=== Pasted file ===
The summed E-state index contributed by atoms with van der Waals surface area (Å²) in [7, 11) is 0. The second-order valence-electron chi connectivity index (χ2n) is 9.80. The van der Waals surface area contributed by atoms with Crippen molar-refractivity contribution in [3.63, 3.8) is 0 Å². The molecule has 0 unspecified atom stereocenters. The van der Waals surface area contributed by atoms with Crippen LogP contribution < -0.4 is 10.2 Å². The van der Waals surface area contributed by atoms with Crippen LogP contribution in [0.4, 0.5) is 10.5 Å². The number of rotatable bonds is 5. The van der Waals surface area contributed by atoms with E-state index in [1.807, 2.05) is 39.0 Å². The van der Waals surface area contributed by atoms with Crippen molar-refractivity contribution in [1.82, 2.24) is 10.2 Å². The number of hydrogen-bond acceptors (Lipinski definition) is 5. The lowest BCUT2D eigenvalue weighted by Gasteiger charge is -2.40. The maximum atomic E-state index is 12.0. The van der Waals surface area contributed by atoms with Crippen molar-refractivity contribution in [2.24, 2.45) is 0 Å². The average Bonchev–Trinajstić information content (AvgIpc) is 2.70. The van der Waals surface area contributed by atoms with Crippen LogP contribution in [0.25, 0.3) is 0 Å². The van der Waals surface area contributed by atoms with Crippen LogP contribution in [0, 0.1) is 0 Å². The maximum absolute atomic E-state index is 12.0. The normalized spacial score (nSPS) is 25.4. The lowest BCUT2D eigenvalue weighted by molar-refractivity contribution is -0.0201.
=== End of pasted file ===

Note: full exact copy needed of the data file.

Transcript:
The summed E-state index contributed by atoms with van der Waals surface area (Å²) in [7, 11) is 0. The second-order valence-electron chi connectivity index (χ2n) is 9.80. The van der Waals surface area contributed by atoms with Crippen molar-refractivity contribution in [3.63, 3.8) is 0 Å². The molecule has 0 unspecified atom stereocenters. The van der Waals surface area contributed by atoms with Crippen LogP contribution < -0.4 is 10.2 Å². The van der Waals surface area contributed by atoms with Crippen LogP contribution in [0.4, 0.5) is 10.5 Å². The number of rotatable bonds is 5. The van der Waals surface area contributed by atoms with E-state index in [1.807, 2.05) is 39.0 Å². The van der Waals surface area contributed by atoms with Crippen molar-refractivity contribution in [1.82, 2.24) is 10.2 Å². The number of hydrogen-bond acceptors (Lipinski definition) is 5. The lowest BCUT2D eigenvalue weighted by Gasteiger charge is -2.40. The maximum atomic E-state index is 12.0. The van der Waals surface area contributed by atoms with Crippen molar-refractivity contribution in [2.24, 2.45) is 0 Å². The average Bonchev–Trinajstić information content (AvgIpc) is 2.70. The van der Waals surface area contributed by atoms with Crippen LogP contribution in [0.25, 0.3) is 0 Å². The van der Waals surface area contributed by atoms with Crippen LogP contribution in [0, 0.1) is 0 Å². The maximum absolute atomic E-state index is 12.0. The normalized spacial score (nSPS) is 25.4. The lowest BCUT2D eigenvalue weighted by molar-refractivity contribution is -0.0201.